Before this kitchen could begin to take shape, architect Bob Wetmore and his wife, Glenda, had to resolve some rather divergent vernacular tastes. He liked mid-century modern. She? Not so much. The Arts & Crafts aesthetic of this broad-shouldered house proved a good compromise that felt modern enough, but still warm and homey.

From there, the kitchen design was built from the ground up (literally) starting with the concrete floor. “When you do scored and stained concrete floors, it takes about 28 days for the colors to cure, so you really shouldn’t make your other selections until the floor is set,” Wetmore explains. Case in point: The olive green they thought they had originally specified in the floor later turned brown. And, in a happy accident, a copper patina stain on the concrete ended up creating a striated effect that looked like cut stone. Steamed beech wood cabinetry (an economical choice stained to resemble cherry) with black walnut detailing came next, coupled with granite countertops and earth-tone tiles.

Framed by an arched wall, this big, welcoming family space is both handsome and functional. “If someone isn’t sleeping, there’s a good chance they are in the kitchen, and the design takes that into consideration,” Wetmore says. A massive 6-by-12–foot island seats six comfortably, while allocating ample space for food prep at the other end. Casual entertaining and everyday meal prep are made easy with an adjacent pantry, scullery, and wet bar.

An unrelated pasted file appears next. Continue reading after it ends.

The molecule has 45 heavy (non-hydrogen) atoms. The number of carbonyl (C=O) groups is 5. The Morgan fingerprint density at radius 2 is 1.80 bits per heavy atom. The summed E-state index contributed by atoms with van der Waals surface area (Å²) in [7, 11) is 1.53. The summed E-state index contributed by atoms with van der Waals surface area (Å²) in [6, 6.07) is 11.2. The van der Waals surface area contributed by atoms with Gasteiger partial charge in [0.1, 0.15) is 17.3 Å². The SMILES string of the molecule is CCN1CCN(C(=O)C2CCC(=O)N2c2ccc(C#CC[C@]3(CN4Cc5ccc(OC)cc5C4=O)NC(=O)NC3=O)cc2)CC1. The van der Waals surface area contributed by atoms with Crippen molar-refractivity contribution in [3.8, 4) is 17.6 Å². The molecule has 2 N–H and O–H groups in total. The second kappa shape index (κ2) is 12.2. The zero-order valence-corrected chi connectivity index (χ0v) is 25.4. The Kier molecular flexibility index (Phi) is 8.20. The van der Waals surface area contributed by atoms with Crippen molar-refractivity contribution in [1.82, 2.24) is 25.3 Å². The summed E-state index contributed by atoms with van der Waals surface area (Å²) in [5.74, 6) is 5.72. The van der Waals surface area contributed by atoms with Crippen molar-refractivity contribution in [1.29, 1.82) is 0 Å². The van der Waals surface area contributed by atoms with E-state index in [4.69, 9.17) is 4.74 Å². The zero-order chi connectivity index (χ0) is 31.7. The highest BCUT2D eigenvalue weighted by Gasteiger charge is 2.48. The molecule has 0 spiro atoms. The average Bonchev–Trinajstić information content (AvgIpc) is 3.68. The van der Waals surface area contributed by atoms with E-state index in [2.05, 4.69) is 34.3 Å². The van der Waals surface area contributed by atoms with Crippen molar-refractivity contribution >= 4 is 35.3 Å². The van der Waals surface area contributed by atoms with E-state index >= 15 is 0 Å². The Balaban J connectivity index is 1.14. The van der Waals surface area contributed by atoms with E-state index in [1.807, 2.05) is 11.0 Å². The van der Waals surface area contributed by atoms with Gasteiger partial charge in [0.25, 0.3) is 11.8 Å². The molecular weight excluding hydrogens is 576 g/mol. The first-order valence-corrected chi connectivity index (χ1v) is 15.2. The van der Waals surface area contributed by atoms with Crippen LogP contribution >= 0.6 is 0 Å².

And let’s not forget the finishing touches up top. One of the space’s most subtle and ingenious features is a “monorail” lighting scheme that hides rope lighting between bisected ceiling beams. The effect is an uncluttered ceiling that gives off an ambient glow.

Entrant/Architect:Cornerstone Group Architects, Austin, Texas; Builder:Brian A. Bailey Homes, Austin

Learn more about markets featured in this article: Austin, TX.